“Concentrate on moving your legs!”

Officer Gumption moved up a rung, so that the diving board was level with his waist. Billy stopped before him. Peter was practically face to face now with the sock.

“What is it you want, Sockforahead?”

Billy could see the officer shaking. He looked at Mr. Sockforahead, also curious.

“That’s Mr. Sockforahead, officer Bum-chin! Let’s see, what do fugitives usually ask for? Millions of dollars. A helicopter. A deserted island with a treehouse and a private beach; where we can dig all the holes we want, and no whale-sized cops can beach themselves and bother us, and–“

“And proper parents who don’t fight all the time!” Billy shrieked, in his own voice, tears streaming down his cheeks.

“Oh, son… son!” said his father down below. “Please come down and we’ll talk about this — as a family! Billy, I love you — so does your mother — come down!”

“Well, you heard the man,” and Mr. Sockforahead bent Billy’s legs in preparation for launch.

Officer Gumption put up an arm defensively. Everything seemed to slow down. Concentrate, the officer had said. Billy looked down at his father who was staring up, frightened and distraught. He focused on moving his left leg backwards, even though he was starting upwards now under Mr. Sockforahead’s control. He closed his eyes and saw himself lifting his leg and putting it down again. There was a lurching motion, and with delight he realized he was tipping backwards. He lifted his other leg, and opened his eyes. When he stepped down this time he slipped in something warm and wet. Relief turned to panic as he fell sideways off the diving board and everything sped up again — much too fast!


Peter watched Billy slip in his own puke and fall writhing into the pool. There was a great splash, and for an instant he was reliving the moment his car, with Mr. Sockforahead inside it, splashed into the bay. Returning to the present, he hurried with concern — and relief — down the ladder. He had no time to get his land legs; he hurried to the side of the pool as Billy rose to the surface, unconscious.

“Can anyone swim?” he asked, feeling foolish when he remembered where he was.

Billy’s Dad dived into the pool, and a moment later Peter was helping him drag Billy onto the pavement. Billy coughed a couple of times, then opened his eyes.

“Dad?”

“Billy, I’m so glad you’re okay!”

Billy and Peter both looked down at his hand.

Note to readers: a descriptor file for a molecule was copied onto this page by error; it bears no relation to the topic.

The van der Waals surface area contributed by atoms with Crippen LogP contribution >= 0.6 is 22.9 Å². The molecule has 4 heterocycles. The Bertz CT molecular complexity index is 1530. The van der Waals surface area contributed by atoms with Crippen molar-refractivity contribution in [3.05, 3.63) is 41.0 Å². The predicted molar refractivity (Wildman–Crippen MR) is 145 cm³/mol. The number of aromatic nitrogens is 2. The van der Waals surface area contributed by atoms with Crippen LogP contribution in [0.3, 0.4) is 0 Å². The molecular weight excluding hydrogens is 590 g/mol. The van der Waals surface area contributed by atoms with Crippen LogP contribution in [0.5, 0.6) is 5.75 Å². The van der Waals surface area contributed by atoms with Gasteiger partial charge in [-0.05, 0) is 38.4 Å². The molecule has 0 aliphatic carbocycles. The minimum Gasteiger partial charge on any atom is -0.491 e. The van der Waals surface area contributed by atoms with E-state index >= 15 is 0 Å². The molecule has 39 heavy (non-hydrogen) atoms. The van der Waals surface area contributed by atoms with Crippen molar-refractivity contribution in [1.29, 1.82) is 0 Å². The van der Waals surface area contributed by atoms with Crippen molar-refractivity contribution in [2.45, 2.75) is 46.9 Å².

“Where’s Mr. Sockforahead?” he asked.

Peter got up, leaving the boy in his father’s care. He gazed into the pool but saw no sign of Mr. Sockforahead in the undulating water. Lyndon joined him.

“He didn’t leave that sock thing up there, did he?”

“No.”

A couple of kids decided to hop into the shallow end of the pool now that the crisis was over.

“Hey, stay out!” said Peter. “Nobody goes into the pool until I say it’s safe!”

“Isn’t that a bit rash, Pete?”

“I know what I’m talking about. I want that sock found. Check the filter!”

Lyndon gave him a concerned look, but went to fetch the pool man. A moment later they had the lid off the filter and were crouching to examine the contents. Peter craned his neck to see.

“Nothing in here,” said Lyndon. “Wait, what’s this?”

“Be careful!”

Lyndon turned around, and held out his palm. Sitting on it was Mr. Sockforahead’s cat’s-eye.

“Do you suppose the chlorine dissolved the little blighter?”

Peter wiped his forehead. “I doubt it. He’ll be around, somewhere. There’s no killing a sock like that.”

He looked at Billy and his dad, who were joined now by the rest of the family. Emotions were running high.

“At least this time there’s a happy ending.”

“Shall I let everyone back into the pool?”

Peter nodded. Lyndon dropped the cat’s-eye into his hand, and Peter stared down at it. He stared for a long time.

The End

More Strange Stories…

Joshua Blanc

Author of 'Tales of Elves and Trolls: The Crystal Goblin,' and many short stories including the Mr. Sockforahead series. He is also a musician by the name "The Manitou" who creates electronic music made with: vintage synthesizers, lo-fi tech, circuit-bent gadgets, found sounds, and digital tools. He was the eighth person to submit a story when our site was launched in 2000.